Even if…tomorrow it all crumbles to pieces and you find yourself languishing in the pit of despair again.

People are too busy living this falsely enabled sense of of belonging and they don’t have time to go capping on all their presumed real world enemies any more. We live in a kinder, gentler Los Angeles.

Forget the fact that some of that 1991 flair seems to be finding a strange resurgence in our city.

Sigh. I loved the quiet, peaceful L.A. Not again…we’re not doing this again, are we?

Firstly, Hollywood has seen proper to issue another ghetto romanticization flick which plays on the title of a 1999 movie with a similar name. Straight Out Of Compton, 1999’s Hood drama about an ex-con who looks to make it in the music industry, has now become Straight Outta Compton, a production that dramatizes the rise of real world Compton gangsta rappers, N.W.A.

So we have the pop cultural contribution; more Hollywood idolatry of Los Angeles black ghetto culture.

And now, add the new hash-tagged menace to 21st Century society Los Angeles, the looming #100days100nights. Black gang violence makes an encore appearance in the City of Angels!

This came into focus over the weekend, as the Los Angeles Police Department dealt with a series of shootings in South L.A. that left 11 wounded and one dead.

On social media, rumors swirled that one gang had promised 100 days of violence after a member was killed this month. Scores of people on Instagram and Twitter expressed concern, some using the #100days100nights hashtag. Others flashed gang signs and guns, vowing revenge.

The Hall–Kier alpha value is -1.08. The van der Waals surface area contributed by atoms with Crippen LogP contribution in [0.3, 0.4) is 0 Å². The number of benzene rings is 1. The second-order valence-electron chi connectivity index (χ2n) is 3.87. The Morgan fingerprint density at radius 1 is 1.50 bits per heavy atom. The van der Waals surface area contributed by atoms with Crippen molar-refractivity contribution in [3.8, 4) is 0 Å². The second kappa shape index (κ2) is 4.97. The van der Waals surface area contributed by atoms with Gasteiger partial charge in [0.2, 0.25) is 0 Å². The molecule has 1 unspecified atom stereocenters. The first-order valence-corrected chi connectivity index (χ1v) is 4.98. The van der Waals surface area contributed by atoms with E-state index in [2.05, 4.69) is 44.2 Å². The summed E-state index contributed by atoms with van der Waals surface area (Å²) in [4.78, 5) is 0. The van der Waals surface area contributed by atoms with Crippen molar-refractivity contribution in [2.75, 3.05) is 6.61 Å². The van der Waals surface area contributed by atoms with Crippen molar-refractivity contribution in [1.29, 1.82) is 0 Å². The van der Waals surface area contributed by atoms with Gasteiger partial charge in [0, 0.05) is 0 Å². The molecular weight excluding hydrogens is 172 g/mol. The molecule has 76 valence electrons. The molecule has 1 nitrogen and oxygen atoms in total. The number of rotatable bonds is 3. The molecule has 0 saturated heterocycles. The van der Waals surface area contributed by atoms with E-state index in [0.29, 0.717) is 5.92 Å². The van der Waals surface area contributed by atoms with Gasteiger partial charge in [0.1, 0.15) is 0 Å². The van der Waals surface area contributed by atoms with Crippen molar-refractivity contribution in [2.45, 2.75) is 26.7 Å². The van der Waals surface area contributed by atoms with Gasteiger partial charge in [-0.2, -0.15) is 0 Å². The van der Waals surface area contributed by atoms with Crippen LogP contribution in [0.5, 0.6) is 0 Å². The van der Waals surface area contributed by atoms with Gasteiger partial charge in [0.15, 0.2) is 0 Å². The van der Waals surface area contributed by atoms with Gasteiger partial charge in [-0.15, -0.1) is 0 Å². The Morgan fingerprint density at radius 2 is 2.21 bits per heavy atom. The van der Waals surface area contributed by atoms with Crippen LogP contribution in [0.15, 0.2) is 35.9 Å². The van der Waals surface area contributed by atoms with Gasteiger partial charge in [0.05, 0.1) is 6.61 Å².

Police are monitoring social media, hoping to prevent more violence. Authorities are looking for suspects in the shootings.

Townsend often uses social media to track people down and calm tempers. He said social media makes it easier to trace the origin of threats and rumors of retaliation. He also uses it to take the temperature of volatile communities

“It makes my life easier,” he said.

In a way, the social media chatter surrounding the violence in South L.A. has helped serve as a warning for people in the area.

Townsend also cautioned that the violence is not just about one gang at the center of the 100days100nights threat. Other gangs are feuding, which has “nothing to do” with 100days100nights.

“Violence is the flavor of the month again,” he said.

The shootings come as Los Angeles is experiencing a surge in crime this year after years of declines. In the 77th Street Division, which covers some of South L.A.’s most violent neighborhoods, shootings are up 20% so far this year compared with 2014, according to police statistics. The number of people shot has jumped nearly 31%, but there have been just two more homicides.

I wonder.

Los Angeles seemed to have escaped the national chaos that has torn America apart. In fact, as a way of contrasting this city with Chicago or St. Louis or Baltimore, I’ve told people that Blacks in Los Angeles are relatively sedate and behaved. If Los Angeles succumbs to the national trend, we might be embarking on a journey of national strife we are ill-suited to handle at this moment in time.

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“Mr. Robot” and my own Dark Introversion; bringing the world to its knees.

I once believed I was the epitome of a dark introvert until I met Elliot Alderson, the reclusive, anti-humanity hacker from USA Network’s Mr. Robot.

I once had the market cornered on “dark introversion.”